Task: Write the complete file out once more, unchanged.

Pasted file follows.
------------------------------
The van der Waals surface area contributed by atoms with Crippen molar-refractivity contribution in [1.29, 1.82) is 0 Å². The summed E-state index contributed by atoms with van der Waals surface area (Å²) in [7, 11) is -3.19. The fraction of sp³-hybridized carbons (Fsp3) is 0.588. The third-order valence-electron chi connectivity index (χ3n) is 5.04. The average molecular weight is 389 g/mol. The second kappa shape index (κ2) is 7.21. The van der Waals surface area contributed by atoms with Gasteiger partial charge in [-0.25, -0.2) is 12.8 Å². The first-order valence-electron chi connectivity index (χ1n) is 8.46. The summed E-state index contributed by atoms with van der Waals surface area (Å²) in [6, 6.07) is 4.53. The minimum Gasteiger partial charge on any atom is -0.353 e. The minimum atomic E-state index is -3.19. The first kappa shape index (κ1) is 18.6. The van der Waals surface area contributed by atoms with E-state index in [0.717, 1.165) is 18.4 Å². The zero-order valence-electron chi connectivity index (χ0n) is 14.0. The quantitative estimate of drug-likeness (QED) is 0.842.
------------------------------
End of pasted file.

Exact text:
The van der Waals surface area contributed by atoms with Crippen molar-refractivity contribution in [1.29, 1.82) is 0 Å². The summed E-state index contributed by atoms with van der Waals surface area (Å²) in [7, 11) is -3.19. The fraction of sp³-hybridized carbons (Fsp3) is 0.588. The third-order valence-electron chi connectivity index (χ3n) is 5.04. The average molecular weight is 389 g/mol. The second kappa shape index (κ2) is 7.21. The van der Waals surface area contributed by atoms with Gasteiger partial charge in [-0.25, -0.2) is 12.8 Å². The first-order valence-electron chi connectivity index (χ1n) is 8.46. The summed E-state index contributed by atoms with van der Waals surface area (Å²) in [6, 6.07) is 4.53. The minimum Gasteiger partial charge on any atom is -0.353 e. The minimum atomic E-state index is -3.19. The first kappa shape index (κ1) is 18.6. The van der Waals surface area contributed by atoms with E-state index in [0.717, 1.165) is 18.4 Å². The zero-order valence-electron chi connectivity index (χ0n) is 14.0. The quantitative estimate of drug-likeness (QED) is 0.842.